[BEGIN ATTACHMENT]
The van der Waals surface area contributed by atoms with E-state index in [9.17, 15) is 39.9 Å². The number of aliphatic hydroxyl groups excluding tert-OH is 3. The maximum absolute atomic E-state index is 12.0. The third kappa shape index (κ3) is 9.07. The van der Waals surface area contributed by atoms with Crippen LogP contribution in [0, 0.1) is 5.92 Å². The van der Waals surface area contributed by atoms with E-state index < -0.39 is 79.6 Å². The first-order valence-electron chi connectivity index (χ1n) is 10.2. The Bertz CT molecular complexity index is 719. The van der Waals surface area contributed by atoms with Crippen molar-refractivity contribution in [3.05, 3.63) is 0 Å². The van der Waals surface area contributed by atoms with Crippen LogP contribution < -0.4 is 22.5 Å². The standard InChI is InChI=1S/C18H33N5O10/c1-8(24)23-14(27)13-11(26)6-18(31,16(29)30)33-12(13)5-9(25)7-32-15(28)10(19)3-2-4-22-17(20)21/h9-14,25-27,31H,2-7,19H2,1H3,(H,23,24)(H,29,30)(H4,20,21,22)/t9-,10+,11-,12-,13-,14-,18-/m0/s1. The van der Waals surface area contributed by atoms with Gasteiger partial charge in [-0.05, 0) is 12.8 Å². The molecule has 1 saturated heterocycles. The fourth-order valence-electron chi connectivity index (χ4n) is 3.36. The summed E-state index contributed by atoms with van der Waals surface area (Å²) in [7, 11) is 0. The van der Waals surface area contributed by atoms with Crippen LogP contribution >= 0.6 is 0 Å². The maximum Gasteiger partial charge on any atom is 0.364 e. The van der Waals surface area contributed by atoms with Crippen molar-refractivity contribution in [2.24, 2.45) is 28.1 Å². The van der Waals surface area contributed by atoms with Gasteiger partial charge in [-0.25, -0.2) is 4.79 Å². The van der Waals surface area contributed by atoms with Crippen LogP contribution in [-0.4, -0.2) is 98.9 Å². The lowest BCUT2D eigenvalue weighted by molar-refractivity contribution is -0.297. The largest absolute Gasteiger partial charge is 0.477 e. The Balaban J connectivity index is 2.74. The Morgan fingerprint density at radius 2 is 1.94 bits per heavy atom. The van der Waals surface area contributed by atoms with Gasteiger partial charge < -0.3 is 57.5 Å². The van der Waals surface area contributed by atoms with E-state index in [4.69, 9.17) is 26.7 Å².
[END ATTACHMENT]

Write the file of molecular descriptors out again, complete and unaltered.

The van der Waals surface area contributed by atoms with E-state index in [9.17, 15) is 39.9 Å². The number of aliphatic hydroxyl groups excluding tert-OH is 3. The maximum absolute atomic E-state index is 12.0. The third kappa shape index (κ3) is 9.07. The van der Waals surface area contributed by atoms with Crippen LogP contribution in [0, 0.1) is 5.92 Å². The van der Waals surface area contributed by atoms with E-state index < -0.39 is 79.6 Å². The first-order valence-electron chi connectivity index (χ1n) is 10.2. The Bertz CT molecular complexity index is 719. The van der Waals surface area contributed by atoms with Crippen molar-refractivity contribution in [3.05, 3.63) is 0 Å². The van der Waals surface area contributed by atoms with Crippen LogP contribution < -0.4 is 22.5 Å². The standard InChI is InChI=1S/C18H33N5O10/c1-8(24)23-14(27)13-11(26)6-18(31,16(29)30)33-12(13)5-9(25)7-32-15(28)10(19)3-2-4-22-17(20)21/h9-14,25-27,31H,2-7,19H2,1H3,(H,23,24)(H,29,30)(H4,20,21,22)/t9-,10+,11-,12-,13-,14-,18-/m0/s1. The van der Waals surface area contributed by atoms with Gasteiger partial charge in [-0.05, 0) is 12.8 Å². The molecule has 1 saturated heterocycles. The fourth-order valence-electron chi connectivity index (χ4n) is 3.36. The summed E-state index contributed by atoms with van der Waals surface area (Å²) in [7, 11) is 0. The van der Waals surface area contributed by atoms with Crippen LogP contribution >= 0.6 is 0 Å². The maximum Gasteiger partial charge on any atom is 0.364 e. The van der Waals surface area contributed by atoms with Crippen molar-refractivity contribution in [2.24, 2.45) is 28.1 Å². The van der Waals surface area contributed by atoms with Gasteiger partial charge in [-0.25, -0.2) is 4.79 Å². The van der Waals surface area contributed by atoms with Crippen LogP contribution in [-0.4, -0.2) is 98.9 Å². The lowest BCUT2D eigenvalue weighted by molar-refractivity contribution is -0.297. The largest absolute Gasteiger partial charge is 0.477 e. The Balaban J connectivity index is 2.74. The Morgan fingerprint density at radius 2 is 1.94 bits per heavy atom. The van der Waals surface area contributed by atoms with Gasteiger partial charge < -0.3 is 57.5 Å². The van der Waals surface area contributed by atoms with E-state index in [4.69, 9.17) is 26.7 Å².